Paso Robles Horse Park: ‘‘If It’s Not Fun, We’re Not Doing It’’

USHJA National Hunter Derby. Photo by Grand Prix Photography.

BY April Bilodeau

From the magazine

As a rider, it is uncommon to find a singular home base for horse showing where you can begin your career at a schooling series, and years later, come back to compete in a Grand Prix or an International Hunter Derby. Paso Robles Horse Park is changing that notion.

The Park, located in Paso Robles, CA, was a vision brought on by Linda Starkman, a California native who has spent time in many facets of the equine industry, from breeding, to showing, to being a Board Member of the U.C. Davis Center for Equine Health. Her goal was to bring a quality show experience to the California Central Coast. In 2015, her vision became a reality.

The Paso Park is home to four nationally-rated shows, four regionally-rated shows, andfour schooling shows.

“When you look at our schooling shows and regional shows, we work really hard to keep the pricing affordable,” Amanda Diefenderfer, Park Director and Show Manager, tells The Plaid Horse. “Whether for the rider who is new, or the horse that is young, our goal is to keep the horse show approachable.”
The rated shows offer the usual 2’ divisions as well as Grand Prix and hunter derbies.

National Grand Prix Series. Photo by Alden Corrigan Media.

Derby Friday

As a show that strives to be unique and offer options for everybody to develop in the sport, Paso Robles offers a “Pick Your Line Hunter Derby” class at regionally-rated shows, where riders who make the second round get to design their own handy course.

“The goal of the class is to let the riders show off how well they know their horse,” says Diefenderfer. “Before the second round, riders submit their course so the judge may follow along. We call it their ticket to ride!”

In addition to this derby, Paso Robles has a derby for almost every level of rider, running on Fridays, so they are able to get the experience of the nationally-rated shows.

“How scary would it be if your first derby is a National Hunter Derby?” says Diefenderfer with a chuckle. “We really believe in the development from the first stages on up.”

In addition to the hunter options at the horse show, there are also several jumper divisions for those looking to develop in that ring.

“We try very hard to give equal attention to the hunter and jumper rings,” says Diefenderfer, who adds that both rings are available for viewing on live stream throughout the horse show.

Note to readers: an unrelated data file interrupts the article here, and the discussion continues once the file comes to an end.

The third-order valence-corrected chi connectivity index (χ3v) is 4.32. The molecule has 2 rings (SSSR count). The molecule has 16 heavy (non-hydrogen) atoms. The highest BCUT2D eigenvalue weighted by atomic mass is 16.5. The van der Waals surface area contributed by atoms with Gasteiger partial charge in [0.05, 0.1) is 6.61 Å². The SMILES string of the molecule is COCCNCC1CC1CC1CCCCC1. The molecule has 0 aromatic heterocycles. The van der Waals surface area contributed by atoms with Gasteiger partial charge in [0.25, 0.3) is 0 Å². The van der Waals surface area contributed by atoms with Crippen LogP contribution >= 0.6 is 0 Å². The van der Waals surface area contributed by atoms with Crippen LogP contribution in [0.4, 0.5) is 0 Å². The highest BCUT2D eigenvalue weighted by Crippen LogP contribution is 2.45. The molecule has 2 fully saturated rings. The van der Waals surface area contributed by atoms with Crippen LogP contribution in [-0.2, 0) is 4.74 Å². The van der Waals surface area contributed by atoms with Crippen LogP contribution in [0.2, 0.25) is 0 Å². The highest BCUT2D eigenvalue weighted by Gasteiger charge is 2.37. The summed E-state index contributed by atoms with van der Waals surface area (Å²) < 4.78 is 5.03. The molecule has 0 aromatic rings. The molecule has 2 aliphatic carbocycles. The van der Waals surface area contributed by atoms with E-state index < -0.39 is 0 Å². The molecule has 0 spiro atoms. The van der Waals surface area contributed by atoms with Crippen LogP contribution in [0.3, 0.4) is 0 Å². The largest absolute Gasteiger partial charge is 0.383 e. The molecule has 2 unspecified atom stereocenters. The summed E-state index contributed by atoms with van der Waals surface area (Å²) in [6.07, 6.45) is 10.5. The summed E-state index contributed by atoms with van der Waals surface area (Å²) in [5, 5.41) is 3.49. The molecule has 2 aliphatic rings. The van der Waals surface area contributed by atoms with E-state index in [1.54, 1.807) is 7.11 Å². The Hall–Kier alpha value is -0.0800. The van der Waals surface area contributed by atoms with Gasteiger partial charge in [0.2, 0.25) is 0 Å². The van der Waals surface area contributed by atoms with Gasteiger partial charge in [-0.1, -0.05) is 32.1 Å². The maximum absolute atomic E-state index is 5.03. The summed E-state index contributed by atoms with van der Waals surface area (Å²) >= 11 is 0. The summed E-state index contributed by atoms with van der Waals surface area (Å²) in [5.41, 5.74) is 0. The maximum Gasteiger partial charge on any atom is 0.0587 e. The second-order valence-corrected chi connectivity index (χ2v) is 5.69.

Horses First

In addition to the many options for riders, Paso Robles is making improvements to the grounds for the horses.

Adding on to the 224 existing permanent stalls, there are 256 new stalls being added tothe property, all 12’ x 12’ in size.

“The horses spend so much time in their stalls. They’re big, they work hard,” says Diefenderfer. “We believe they deserve to be comfortable when they’re done.”

Construction on the new stalls will wrap up this summer.

The facility as a whole is designed with the customer in mind. Each barn has a minimumof a 20’ wide aisle and the layout is constructed to simplify driving a trailer through thePark.

“If you’ve ever had to back up a trailer in front of people, you’ll understand how important that is,” says Diefenderfer. “We try to remember the customers when we make every decision.”

Other amenities include 52 RV spots, a lovely grazing patch for the horses to enjoy, and a trail around the perimeter of the property. The town of Paso Robles is in wine country and is home to many fantastic restaurants and vineyards, making the Paso Park a “showcation.”

USHJA National Hunter Derby. Photo by Grand Prix Photography.

Giving Back

The Park is also home to the Paso Robles Horse Park Foundation, a non-profit organization that is dedicated to creating opportunity in the community to support the relevance of the horse in today’s world and their unique ability to enhance education, health, and quality of life, particularly for the those with disabilities and those who are underprivileged.

While the schooling shows are a main part of the non-profit, the Park Foundation also works with organizations such as Jack’s Helping Hands and other organizations that are involved with horses whose goals are to serve a higher purpose.

If It’s Not Fun…

As Park Director, Diefenderfer joined the team six months prior to the Paso Park opening and has been on the ground since day one. She started by focusing on the strategic development of the property, working on the marketing and branding for the facility.

After some time, Starkman wanted to move all operations in house and from then on, Diefenderfer became the manager for all shows on the property.

“I never imagined being in show management,” says Diefenderfer. “Your career evolves in unique ways and takes you on paths you didn’t imagine. Suddenly, you find yourself exactly where you belong.”

Photo by Grand Prix Photography.

The team at Paso Robles Horse Park is driven towards developing professional andpositive show experiences for all.

Starkman once said to her team, “If it’s not fun, we’re not doing it,” which are now the words the team lives by on a daily basis.

For more information on Paso Robles Horse Park, visit